Magharebia (Washington DC)

25 February 2014

Tunisia: Jobless Tunisians May See Stipends

Tunis — Nearly a year after Tunisian lawmakers first discussed a bill to assists jobless youth, the plan to create a national unemployment fund is gaining traction.

The Tunisian National Constituent Assembly (ANC) is preparing to review the draft bill introduced last April. Assembly member Samia Abbou said last week that the time had come to pass the measure.

After the ratification of the draft electoral law, the unemployment fund will become the priority, she told the Tunisian Union of Young Workers (UTJT) on February 17th.

"We want it to have a large funding pool. Everyone should contribute to it because it will expand the prospects for job seekers," the ANC member said at the UTJT meeting. "This will help boost the economy in the country," she said.

The fund would grant stipends for all unemployed Tunisians. It would be subsidised by deducting a nominal amount (no more than 1 dinar) from the wages of public and private sector employees.

Everything is there for the measure to pass, argued UTJT Secretary-General Chedli Hammas, except the "political willingness".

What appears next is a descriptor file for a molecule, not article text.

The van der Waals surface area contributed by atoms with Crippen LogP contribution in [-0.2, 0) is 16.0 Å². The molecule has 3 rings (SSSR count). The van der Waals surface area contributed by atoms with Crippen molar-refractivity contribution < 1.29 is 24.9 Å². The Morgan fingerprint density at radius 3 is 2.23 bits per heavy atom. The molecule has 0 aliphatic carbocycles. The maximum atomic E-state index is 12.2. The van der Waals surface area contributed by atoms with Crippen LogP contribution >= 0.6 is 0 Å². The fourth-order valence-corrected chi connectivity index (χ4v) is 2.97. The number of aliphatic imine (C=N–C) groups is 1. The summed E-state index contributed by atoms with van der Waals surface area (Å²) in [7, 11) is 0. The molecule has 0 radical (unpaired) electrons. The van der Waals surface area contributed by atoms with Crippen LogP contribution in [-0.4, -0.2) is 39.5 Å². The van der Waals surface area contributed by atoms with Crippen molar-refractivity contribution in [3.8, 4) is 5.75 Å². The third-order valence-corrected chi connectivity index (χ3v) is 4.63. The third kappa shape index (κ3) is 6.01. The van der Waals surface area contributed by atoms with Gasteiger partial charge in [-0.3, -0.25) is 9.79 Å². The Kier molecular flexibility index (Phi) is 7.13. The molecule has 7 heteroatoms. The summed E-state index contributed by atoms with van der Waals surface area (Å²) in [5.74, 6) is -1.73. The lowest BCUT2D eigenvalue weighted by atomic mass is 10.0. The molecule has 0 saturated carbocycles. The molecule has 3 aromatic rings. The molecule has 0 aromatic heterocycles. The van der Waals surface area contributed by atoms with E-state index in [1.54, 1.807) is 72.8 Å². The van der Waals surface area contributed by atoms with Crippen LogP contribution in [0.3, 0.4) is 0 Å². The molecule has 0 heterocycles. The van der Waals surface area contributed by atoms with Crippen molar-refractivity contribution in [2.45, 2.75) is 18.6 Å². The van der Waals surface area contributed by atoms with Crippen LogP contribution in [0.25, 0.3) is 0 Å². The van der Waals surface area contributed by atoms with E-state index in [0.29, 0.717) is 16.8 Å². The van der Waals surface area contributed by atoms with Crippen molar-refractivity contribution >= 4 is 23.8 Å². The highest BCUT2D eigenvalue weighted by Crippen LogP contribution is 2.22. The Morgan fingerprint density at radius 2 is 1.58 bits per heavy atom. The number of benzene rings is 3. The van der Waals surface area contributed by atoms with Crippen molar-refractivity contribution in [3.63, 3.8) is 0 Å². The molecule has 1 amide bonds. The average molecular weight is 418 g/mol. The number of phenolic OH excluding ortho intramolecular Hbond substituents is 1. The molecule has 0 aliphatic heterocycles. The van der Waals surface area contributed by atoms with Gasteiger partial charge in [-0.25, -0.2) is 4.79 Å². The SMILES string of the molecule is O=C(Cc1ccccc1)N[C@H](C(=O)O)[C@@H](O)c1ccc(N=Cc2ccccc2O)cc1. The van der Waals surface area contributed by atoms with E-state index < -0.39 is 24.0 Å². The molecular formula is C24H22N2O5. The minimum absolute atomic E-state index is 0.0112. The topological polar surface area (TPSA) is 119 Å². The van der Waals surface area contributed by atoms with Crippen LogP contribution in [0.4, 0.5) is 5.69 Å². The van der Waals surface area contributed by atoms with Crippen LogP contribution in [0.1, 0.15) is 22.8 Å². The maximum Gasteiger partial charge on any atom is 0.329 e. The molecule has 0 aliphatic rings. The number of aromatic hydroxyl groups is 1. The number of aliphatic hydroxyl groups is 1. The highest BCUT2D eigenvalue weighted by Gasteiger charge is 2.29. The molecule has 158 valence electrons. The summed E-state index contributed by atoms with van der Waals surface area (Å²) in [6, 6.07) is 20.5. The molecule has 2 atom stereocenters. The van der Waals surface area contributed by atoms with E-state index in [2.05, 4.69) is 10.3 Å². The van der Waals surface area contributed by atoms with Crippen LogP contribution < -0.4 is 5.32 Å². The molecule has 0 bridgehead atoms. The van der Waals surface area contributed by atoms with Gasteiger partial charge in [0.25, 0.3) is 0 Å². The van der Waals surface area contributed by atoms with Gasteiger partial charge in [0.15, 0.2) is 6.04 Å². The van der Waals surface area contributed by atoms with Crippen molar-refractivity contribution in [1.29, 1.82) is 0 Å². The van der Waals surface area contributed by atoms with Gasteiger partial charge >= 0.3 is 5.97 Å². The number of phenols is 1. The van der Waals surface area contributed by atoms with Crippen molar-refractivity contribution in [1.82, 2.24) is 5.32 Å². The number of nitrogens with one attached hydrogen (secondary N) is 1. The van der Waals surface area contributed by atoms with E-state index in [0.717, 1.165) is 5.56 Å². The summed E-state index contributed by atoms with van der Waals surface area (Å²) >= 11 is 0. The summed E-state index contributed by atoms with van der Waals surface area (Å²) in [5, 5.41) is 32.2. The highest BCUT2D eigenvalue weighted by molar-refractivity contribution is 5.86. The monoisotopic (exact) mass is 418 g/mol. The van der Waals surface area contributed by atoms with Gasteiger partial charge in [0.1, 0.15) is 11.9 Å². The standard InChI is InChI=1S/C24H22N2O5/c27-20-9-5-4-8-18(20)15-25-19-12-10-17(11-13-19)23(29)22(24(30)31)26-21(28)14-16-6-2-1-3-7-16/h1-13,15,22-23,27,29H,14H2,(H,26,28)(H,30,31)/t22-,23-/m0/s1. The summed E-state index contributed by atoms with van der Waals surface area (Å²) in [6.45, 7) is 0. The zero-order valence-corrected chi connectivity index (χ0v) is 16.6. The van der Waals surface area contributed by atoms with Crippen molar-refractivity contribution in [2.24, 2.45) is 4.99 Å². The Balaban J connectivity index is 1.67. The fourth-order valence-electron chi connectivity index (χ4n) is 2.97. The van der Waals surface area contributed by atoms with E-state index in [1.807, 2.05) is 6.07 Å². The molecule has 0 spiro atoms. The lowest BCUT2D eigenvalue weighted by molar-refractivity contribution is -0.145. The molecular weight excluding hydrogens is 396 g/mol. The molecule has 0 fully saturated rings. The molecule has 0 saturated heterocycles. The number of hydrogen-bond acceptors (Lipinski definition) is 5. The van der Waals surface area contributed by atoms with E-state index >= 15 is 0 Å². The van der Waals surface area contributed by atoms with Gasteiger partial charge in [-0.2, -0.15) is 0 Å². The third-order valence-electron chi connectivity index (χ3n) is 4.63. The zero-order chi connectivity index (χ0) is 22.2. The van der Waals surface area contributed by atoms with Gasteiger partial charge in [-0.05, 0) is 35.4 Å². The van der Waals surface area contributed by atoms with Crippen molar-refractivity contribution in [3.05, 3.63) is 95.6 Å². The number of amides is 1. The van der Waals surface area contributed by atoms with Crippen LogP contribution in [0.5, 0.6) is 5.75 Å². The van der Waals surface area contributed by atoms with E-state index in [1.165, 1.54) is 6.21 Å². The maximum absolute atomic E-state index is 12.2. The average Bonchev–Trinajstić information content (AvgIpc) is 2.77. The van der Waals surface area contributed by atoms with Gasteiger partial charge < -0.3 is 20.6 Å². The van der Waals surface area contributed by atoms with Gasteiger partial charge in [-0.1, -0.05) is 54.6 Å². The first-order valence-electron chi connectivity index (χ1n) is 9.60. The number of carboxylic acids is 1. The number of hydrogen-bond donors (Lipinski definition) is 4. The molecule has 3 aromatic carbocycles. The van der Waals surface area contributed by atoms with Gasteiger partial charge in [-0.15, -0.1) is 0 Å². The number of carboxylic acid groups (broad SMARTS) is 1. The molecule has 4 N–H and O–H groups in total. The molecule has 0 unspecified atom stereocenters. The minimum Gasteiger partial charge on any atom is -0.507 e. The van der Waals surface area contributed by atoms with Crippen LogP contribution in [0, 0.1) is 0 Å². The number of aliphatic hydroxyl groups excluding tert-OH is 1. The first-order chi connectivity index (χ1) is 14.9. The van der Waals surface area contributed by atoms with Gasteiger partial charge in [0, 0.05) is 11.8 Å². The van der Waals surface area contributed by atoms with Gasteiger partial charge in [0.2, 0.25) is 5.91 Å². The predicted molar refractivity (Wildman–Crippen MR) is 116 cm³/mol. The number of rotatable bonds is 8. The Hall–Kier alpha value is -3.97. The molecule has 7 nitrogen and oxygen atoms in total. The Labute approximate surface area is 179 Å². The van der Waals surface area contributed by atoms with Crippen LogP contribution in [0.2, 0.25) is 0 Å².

"All we want today is for the law to be ratified, which will benefit more than 800 thousand unemployed, either through the creation of major projects or by assigning a stipend to unemployed people seeking work," he said.

According to Hammas, the initiative would enable nearly 800,000 jobless Tunisians -including some 300,000 with degrees - to "contribute to the reduction of tension in the country".

One dinar is a small sum, the activist argued, to deliver results with great value.

The project would also promote internal development through micro-enterprises, said Mourad Salhi of the National Association of Unemployed People.

"The fund will provide grants to unemployed people as well as monitor training. Funding will be derived in part from the state and also from businesses, and the rest will come from the components of civil society," he told forum participants.

Indeed, civil society appears poised to contribute the dinar, given the benefits. Samir Dhahbi, an employee in an insurance company, stressed that the initiative would open up new avenues for the unemployed to integrate into the economic and social life of the country.

"I have no problem with the deduction of a nominal amount of my salary, especially if the goal is noble and benefits the public interest. This is a national duty before everything," he told Magharebia.

"We must all work together today to reduce unemployment, support job seekers and assist them in creating projects," agreed Raoudha Hammi, an administrative assistant in a private company.

"Our duty is solidarity and unity to face our problems," she added.

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